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Old Mon Feb 24, 2014, 07:10pm
Dakota Dakota is offline
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Originally Posted by IRISHMAFIA View Post
But the OP is worded in a manner that states the ball WILL be caught by an outfielder. That isn't a may be or could be, but WILL. To me, that means it has been predetermined who will catch the ball. It seems many want to read into it with a "what if" scenario. That means the player had to start in the outfield at the pitch or, by rule, would have been considered an infielder.

That's almost like trying to read interfering with an IF because a runner was hit with a batter ball.
Originally Posted by MD Longhorn View Post
It doesn't matter that it will be caught by an outfielder. The ONLY thing that matters is whether it could be caught by an infielder (and you're making this decision near the apex, of course). In other words, for all intents and purposes, the fact that NFHS chose (stupidly, imho) to delineate who is an infielder and who is an outfielder in the definitions section doesn't make the application of this rule any different than ASA or anyone else.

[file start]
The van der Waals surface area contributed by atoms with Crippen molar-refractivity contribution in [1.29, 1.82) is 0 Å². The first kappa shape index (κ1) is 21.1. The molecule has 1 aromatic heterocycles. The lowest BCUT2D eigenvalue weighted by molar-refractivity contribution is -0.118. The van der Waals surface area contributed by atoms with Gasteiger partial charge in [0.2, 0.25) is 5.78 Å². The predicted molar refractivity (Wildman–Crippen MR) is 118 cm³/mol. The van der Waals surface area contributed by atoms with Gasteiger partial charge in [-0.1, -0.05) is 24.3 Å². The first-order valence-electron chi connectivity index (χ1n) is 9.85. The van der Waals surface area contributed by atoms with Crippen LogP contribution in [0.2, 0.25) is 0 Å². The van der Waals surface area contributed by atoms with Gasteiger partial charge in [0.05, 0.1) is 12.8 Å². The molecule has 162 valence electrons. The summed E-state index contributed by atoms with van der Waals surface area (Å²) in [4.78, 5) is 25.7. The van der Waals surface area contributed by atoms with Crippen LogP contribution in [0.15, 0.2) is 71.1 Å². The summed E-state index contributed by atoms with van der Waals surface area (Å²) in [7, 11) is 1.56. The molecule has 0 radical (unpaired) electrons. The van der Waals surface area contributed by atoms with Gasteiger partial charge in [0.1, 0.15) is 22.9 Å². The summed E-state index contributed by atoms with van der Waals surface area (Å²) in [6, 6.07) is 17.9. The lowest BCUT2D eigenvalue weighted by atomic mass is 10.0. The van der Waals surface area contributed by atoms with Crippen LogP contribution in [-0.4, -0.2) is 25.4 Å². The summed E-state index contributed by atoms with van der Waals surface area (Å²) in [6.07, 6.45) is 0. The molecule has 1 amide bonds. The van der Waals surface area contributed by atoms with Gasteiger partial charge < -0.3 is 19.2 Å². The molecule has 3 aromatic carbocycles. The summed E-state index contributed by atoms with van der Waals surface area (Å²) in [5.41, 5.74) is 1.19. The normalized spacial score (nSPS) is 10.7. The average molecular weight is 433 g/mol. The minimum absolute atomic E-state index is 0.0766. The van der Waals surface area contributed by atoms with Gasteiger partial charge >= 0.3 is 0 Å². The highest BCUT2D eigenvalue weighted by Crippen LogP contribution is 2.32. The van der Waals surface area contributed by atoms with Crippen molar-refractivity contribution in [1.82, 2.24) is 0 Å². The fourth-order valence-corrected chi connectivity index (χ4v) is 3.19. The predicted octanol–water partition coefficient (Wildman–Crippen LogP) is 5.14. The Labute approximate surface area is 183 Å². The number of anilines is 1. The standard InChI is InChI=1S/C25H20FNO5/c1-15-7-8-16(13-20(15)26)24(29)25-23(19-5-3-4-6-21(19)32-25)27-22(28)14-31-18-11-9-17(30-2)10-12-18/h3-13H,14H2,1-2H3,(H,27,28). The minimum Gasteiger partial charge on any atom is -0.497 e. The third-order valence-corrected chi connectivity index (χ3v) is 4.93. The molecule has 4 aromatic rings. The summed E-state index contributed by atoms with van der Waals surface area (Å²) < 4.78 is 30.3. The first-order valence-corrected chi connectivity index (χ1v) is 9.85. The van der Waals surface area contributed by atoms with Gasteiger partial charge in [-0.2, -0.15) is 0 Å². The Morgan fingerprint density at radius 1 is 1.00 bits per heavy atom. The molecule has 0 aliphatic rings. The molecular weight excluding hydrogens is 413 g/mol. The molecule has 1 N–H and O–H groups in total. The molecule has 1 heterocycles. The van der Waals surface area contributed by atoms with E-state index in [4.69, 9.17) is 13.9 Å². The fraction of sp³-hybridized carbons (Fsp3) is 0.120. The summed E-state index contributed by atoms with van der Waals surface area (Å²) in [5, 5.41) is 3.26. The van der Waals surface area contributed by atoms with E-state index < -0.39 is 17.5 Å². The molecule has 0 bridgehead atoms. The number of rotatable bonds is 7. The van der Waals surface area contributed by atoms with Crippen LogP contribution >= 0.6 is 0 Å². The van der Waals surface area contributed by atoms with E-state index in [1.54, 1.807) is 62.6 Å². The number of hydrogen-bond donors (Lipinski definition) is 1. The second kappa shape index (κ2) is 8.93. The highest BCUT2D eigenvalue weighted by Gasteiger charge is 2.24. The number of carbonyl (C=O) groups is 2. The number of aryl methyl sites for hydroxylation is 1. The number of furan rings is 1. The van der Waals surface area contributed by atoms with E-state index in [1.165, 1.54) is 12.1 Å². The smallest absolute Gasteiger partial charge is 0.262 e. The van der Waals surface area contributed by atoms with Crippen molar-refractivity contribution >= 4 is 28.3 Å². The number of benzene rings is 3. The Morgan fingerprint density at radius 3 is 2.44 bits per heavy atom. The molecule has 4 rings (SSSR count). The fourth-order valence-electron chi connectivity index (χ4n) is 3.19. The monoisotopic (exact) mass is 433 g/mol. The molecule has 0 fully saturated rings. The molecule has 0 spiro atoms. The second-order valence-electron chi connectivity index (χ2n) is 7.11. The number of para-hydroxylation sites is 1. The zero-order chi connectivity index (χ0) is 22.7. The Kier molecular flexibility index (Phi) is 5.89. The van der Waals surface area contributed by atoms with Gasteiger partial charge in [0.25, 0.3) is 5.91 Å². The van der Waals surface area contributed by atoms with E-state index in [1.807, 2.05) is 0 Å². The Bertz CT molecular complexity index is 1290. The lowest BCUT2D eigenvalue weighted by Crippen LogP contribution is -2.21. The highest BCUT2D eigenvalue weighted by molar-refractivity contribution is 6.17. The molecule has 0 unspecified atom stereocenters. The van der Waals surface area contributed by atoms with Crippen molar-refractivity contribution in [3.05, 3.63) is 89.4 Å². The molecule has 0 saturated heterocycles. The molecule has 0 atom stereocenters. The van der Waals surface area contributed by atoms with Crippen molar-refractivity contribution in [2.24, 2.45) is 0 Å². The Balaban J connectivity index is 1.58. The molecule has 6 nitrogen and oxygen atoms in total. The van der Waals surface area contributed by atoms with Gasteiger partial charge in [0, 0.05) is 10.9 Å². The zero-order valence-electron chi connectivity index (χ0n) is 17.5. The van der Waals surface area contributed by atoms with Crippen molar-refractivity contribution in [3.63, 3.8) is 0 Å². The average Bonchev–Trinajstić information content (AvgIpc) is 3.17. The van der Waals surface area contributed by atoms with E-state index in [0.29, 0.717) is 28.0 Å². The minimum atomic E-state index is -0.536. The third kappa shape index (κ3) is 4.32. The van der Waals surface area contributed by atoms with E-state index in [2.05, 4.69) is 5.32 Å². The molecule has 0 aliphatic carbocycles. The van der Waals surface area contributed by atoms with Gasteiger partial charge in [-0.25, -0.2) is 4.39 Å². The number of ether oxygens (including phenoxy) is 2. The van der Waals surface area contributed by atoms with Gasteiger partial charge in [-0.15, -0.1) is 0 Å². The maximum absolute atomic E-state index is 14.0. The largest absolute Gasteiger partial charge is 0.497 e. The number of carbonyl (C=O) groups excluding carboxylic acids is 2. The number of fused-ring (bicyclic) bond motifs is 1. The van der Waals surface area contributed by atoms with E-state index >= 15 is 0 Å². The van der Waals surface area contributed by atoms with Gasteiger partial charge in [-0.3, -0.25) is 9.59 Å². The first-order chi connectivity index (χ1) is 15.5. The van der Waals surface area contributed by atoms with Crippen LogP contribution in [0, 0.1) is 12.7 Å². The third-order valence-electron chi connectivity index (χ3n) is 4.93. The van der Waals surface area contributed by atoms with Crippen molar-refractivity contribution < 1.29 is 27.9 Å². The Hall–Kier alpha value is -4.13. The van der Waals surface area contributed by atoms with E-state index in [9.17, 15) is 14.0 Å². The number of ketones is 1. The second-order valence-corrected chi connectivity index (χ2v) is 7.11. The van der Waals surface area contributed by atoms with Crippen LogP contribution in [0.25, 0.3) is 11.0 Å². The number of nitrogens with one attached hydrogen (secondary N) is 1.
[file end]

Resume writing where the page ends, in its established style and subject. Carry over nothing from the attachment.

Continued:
I think I see what Mike is saying. The OP says "will be caught" not "is caught". I don't know if the OP meant it the way Mike seems to be reading it, but consider this situation...

The infield is in an extreme right shift, with F6 playing shallow center-right and F5 is playing in the nominal SS position, but shifted more toward 2B. F7 comes in to cover third, but still plays a bit deep. (You don't see defensive shifts much in fastpitch due to the small infield, but...) There is a pop up near 3B, F7 is the player who can catch the ball with ordinary effort, since F5 is in her shifted position, and F7 does make the catch. Taking the Fed rule literally, is this an Infield Fly?
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